Like any genre, horror has gone through several permutations as it has been adapted from medium to medium, changing with the times as well as the platform. Horror in its most recognizable form, film, was itself the next step after the gothic writers of the 19th century, like Edgar Alan Poe and Mary Shelley.  Within the past 30 years the concept of horror has seen re-imagination yet again within video games, incorporating new as well as existing concepts from film. This is a trend that could be reignited with the advent of virtual reality (VR) technology.  While each of these re-inventions use similar elements of the genre, they are each unique in their methods to frighten and create horror.

Being a static and more concise experience, film can exert a great degree of control when conveying its vision.  While games are certainly capable of this, they have to consider player agency and the variety of possible inputs a player could make as well.  A film, as something that is consumed passively, can concentrate on its presentation without having to be changed or altered based on the audiences' whims.  Every element that goes into the cinematography of a horror movie can be controlled to more precisely facilitate the creator's intent; they always have charge over the camera angle, camera movement, pacing, timing of musical and sound cues, etc.Even when a game tries to implement cinematic stylings -- often in the form of a cut scene -- there is a limit to what the designers can do.  No two players are going to reach a cut scene at the same point or having played exactly the same way. Everyone's experience, even if the difference is only slight, can vary from another, affecting the ability such a cut scene might have on scaring the player. Compare that to a film like "Alien," where the pacing of the story is pivotal in building up suspense until just the right moment; without that timing, the payoff in the second half of the film would not be as rewarding.

Even as technology allows games to embrace increasingly cinematic cut scenes, such moments can feel contrived compared to the rest of the game. The most effective horror in games stems from situations where your own decisions and actions matter. Survival horror games like 2014's "The Evil Within," as well as it's spiritual predecessor, the "Resident Evil" series, stimulate panic from the player by tasking them with their own survival; even a well done and horrific cut scene can seem to miss the point. There can be a place in horror games for cut scenes and elements of cinematography, but the most genuine scares and excitement are triggered by situations where a player's input is required.

The recently released "Until Dawn" is designed to play with the expectations one might have from only watching horror.  Ripe with all the cliche characters and tropes of a teen slasher movie, the game is set up in a way for the player to expect it to inevitably play out like every such story, to have only one character, "the final girl," survive.  The twist, however, is that the player's actions and decisions can determine whether none or all of the characters survive.  A game like "Until Dawn" may garner similar feelings of fear and excitement to that of a horror movie, but the way it engages the player highlights how the methods to conjure such feelings differ between mediums.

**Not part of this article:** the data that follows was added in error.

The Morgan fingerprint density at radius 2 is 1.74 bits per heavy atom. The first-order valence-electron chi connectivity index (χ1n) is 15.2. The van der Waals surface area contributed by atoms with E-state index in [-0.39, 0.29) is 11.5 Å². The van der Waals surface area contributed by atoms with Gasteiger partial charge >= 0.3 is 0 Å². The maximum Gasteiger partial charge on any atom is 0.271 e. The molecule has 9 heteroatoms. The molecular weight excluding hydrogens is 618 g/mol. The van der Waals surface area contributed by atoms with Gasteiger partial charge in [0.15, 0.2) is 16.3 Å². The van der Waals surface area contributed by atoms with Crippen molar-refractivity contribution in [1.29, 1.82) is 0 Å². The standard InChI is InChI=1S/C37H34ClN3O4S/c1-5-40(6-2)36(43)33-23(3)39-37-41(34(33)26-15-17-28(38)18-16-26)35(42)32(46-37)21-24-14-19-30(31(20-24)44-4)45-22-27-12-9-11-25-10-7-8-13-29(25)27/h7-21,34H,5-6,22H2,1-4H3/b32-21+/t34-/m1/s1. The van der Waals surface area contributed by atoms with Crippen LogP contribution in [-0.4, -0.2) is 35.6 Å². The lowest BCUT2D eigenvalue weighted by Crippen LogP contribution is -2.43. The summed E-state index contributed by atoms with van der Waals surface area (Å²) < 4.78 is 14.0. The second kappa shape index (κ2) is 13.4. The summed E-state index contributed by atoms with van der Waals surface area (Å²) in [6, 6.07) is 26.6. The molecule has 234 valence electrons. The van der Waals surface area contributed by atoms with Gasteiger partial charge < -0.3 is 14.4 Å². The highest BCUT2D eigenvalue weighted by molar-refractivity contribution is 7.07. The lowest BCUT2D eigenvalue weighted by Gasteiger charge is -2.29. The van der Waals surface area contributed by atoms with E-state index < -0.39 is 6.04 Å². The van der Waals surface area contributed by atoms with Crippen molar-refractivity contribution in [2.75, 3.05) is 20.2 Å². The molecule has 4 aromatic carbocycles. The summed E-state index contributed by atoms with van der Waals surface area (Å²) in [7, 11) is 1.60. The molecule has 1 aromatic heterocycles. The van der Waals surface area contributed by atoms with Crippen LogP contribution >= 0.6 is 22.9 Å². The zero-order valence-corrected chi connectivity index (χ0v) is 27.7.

​An often cited rationale for the appeal of horror in film is the excitation-transfer theory: the more fear one feels will ultimately result in greater relief once the credits have rolled and the 'danger' has passed.  Professor of psychology at Naropa University, Susan Burggraf,discovered it was not fright and disgust that was enjoyable, but the excitement it generates that is. She also found that "excitation transfer" happens throughout the experience, instead of at the end.  I would argue that the same excitement is present in horror games as well. The mechanisms may differ, but the intended reaction is the same.  

With consumer virtual reality (VR) technology on the horizon, there may soon be a new platform for the horror genre to explore. It remains to be seen if it will catch on with consumers, but experiences have already been crafted that take advantage of the immersion VR provides. While VR experiments in film, like Director Guy Shelmerdine's "Catatonic," have been developed, a lot of the focus in VR horror seems to be in games at the moment. Tech demos, like that of "The Kitchen," and Oculus Rift builds for games like "Alien Isolation" have shown just how powerfully people can be scared.  While impressive, outlets like The Verge and IGN have noted that being so immersed may be too intense of an experience for many. VR has an ability to mess with one's self awareness in a 3-D space,  including toying with one's peripheral vision, that for some might just be too overwhelming. The experiences that can be crafted in VR may prove to be more engrossing than those in other mediums, but they may be increasingly niche and isolating.

Each new medium develops a different interpretation of the horror genre.  While the intended emotional response may remain the same, the limitations and strengths of each platform has spurred the creation of new instruments for frightening both players and audiences alike.  Film's fixed nature allows for creators to express an unadulterated version of whatever horrific nightmares they have imagined,  while games' ability to involve the participant can draw one into the experience unlike other works.  Similarly, VR has brought such engagement to previously un-thought-of - and for some, undesirable - levels.  Like any genre or form of storytelling, be it passive or active, the creation of works that purposely terrify has transcended any one medium.